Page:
Weekly Diary



I decided to drop my real names and call myself after whatever day it was and then ventured outside into a world of giant ice cubes in a hot desert – as it turned out the desert melted before they did. On the spur of the moment June went out holding two lengths of wood, a hammer and nails; I stayed at home as Jesus and thought about his left wing politics kept alive in the nucleus of an atom. I knew the garden had eyes but I was still surprised when I found at least one pair of ears and the bridge of a nose. I thought the bridge would look nice going over the pond and wrote a poem in praise of frog spawn – by coincidence I then met a man who kept newts: he promised me some if I could draw a circle on a map and then fill it full of water.


I woke as an unnamed bubble issuing from a deep sea vent (apparently in this country bubbles are only named when they begin to dissipate). I went out into the garden carrying a lifesize cardboard cutout: it promptly started gardening while I stood like Mount Olympus: recently repossessed after the gods couldn’t keep up with the mortgage repayments. I couldn’t get into my studio so donned a military uniform from a pacifist army and worked like the only full bottle left in a crate of milk – all around me starfish had involved hands and then heads to hold in them. June went out before lunch, just after the koala bear she was holding instead of a handbag had bit me when I tried to give it some loose change.


I got up as outlawed diagonal stripes in a horizontal and vertical world. As an act of defiance I invented a theory of three simultaneous times (up, down and across) and then thought up a machine to explore them. June went to town to find clothes that wouldn’t actually fit and I stayed at home with the countryside in my head – although I suspect my head was also inside the countryside and I would have probably picked it up when I was a young child and put it on the the top shelf of my outer space house beside a collection of dunking stones kept in a biscuit tin and a jar of back pocket flowers. I stared at the space behind the canvas and had more eyes than a peacock when June returned home listening to music that neither of us would be able to play.


I had to go to London again to assemble and collect what to me had become messages from a tantalising past. I watched people the other side of the river pressing white paper to their faces and then climbed the hidden stairs after a man dressed like a tortured clown let me in the building by mistake. The top floor of the block contained dead bodies although in the basement no one had actually been born yet – I left carrying a collection of cast offs from the dissection room disco. I could see the air hanging like curtains (or the flowing dress of a pregnant nun) as I forced myself up the railway hill. The train travelled in thick air for the first part of its journey and I then viewed the passport photograph of the countryside – it was smiling even though it had been told not to.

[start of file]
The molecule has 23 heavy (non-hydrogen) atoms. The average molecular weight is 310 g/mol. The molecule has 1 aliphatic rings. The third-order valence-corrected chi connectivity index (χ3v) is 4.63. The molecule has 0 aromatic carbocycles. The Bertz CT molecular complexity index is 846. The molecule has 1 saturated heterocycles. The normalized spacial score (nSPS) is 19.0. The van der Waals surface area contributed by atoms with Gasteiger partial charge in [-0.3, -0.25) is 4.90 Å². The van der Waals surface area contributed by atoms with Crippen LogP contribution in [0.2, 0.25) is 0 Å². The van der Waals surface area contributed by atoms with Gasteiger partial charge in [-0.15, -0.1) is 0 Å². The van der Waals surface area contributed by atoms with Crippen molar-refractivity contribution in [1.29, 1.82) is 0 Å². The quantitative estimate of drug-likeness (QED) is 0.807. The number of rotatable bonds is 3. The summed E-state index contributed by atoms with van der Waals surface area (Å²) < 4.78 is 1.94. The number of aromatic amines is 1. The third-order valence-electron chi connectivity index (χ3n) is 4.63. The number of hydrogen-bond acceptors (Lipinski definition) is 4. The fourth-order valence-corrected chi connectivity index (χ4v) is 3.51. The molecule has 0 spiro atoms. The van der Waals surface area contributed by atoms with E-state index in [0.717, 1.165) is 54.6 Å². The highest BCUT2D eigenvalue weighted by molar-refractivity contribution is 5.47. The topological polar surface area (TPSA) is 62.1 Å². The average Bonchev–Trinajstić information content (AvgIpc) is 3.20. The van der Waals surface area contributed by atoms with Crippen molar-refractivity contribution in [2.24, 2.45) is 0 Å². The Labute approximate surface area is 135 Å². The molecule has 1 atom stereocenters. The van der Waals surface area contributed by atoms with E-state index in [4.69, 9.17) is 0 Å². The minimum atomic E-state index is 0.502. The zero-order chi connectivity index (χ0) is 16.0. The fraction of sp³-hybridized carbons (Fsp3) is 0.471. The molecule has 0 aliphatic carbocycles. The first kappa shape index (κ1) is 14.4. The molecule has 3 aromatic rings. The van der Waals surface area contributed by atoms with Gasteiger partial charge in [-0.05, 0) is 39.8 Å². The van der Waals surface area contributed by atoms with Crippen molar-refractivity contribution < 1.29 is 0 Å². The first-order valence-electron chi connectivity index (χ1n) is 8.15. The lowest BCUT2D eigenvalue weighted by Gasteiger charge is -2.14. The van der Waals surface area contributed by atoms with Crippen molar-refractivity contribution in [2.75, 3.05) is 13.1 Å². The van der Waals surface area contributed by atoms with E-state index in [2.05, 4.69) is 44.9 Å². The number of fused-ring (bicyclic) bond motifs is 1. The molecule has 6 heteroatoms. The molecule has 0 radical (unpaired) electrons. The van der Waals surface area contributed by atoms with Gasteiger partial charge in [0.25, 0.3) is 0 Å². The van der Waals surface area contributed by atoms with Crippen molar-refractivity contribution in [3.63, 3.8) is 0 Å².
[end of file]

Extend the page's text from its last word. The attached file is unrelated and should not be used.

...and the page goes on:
I got up early (all the cuckoo clocks in my head had already arrived and chimed at spilt second intervals). As I dressed in my working clothes arms and legs emerged from the bathroom cabinet and it promptly scuttled downstairs, closely followed by the laundry basket which reputedly had a flour mill for a heart. The dog had become an oxymoron in her bed and I had to act like a fountain pen when I left the house, touching but not marking a white sheet of writing paper, which I later realised was June sat on the sofa like a refrain from a medieval rondeau. However I had got home again before the last verse had been sung, having met the conductor and rehearsed in the choir. The music was based on the sound of waves crashing on rocks near the pier – a lone figure stood looking out.


I woke with footprints across both sides of my body – an odd number on my front and an even one behind. This was rather surprising as the window had been closed all night because of all the punching fists in the air. After stretching myself the entire length of the garden I was able to work out the direction of travel and then condense this into a length of hair which I could keep in a locket hung around my neck. June stayed inside the glass dome that used to house a clock (this was when time was of importance) and I left the house with pebbles in my hand. I followed the traffic until I realised I had already been to where they were going and came home with a hermit crab in my haversack and my shopping hanging from my hands like congealed blood.


I started the day as a sequence of numbers, shorter than some but with still too many in front of the decimal point – which was curled up like a raccoon asleep on a milk churn. The steam train my dreams travel in had stopped at every station but I still couldn’t quite reach the outstretched hand that had pushed through the wall like a wounding spear. June and I followed the clockwork people down the hill as if they were sounds that we could hear – as it was the sky was silent and I would later stand by the river like a round window in a perfectly square wall. I imagined buds opening in my head as I watched June recede into a shopping spree distance. The man tapping out a morse code message with his shoe put his foot firmly to the ground.



About Gerald Shepherd

Gerald Shepherd is a painter, graphic artist, sculptor, digital/multimedia artist, photographer, writer, curator and arts administrator. He has also been involved with science art, performance art, conceptual art, installations and environments (as well as peripheral creative pursuits such as garden design).
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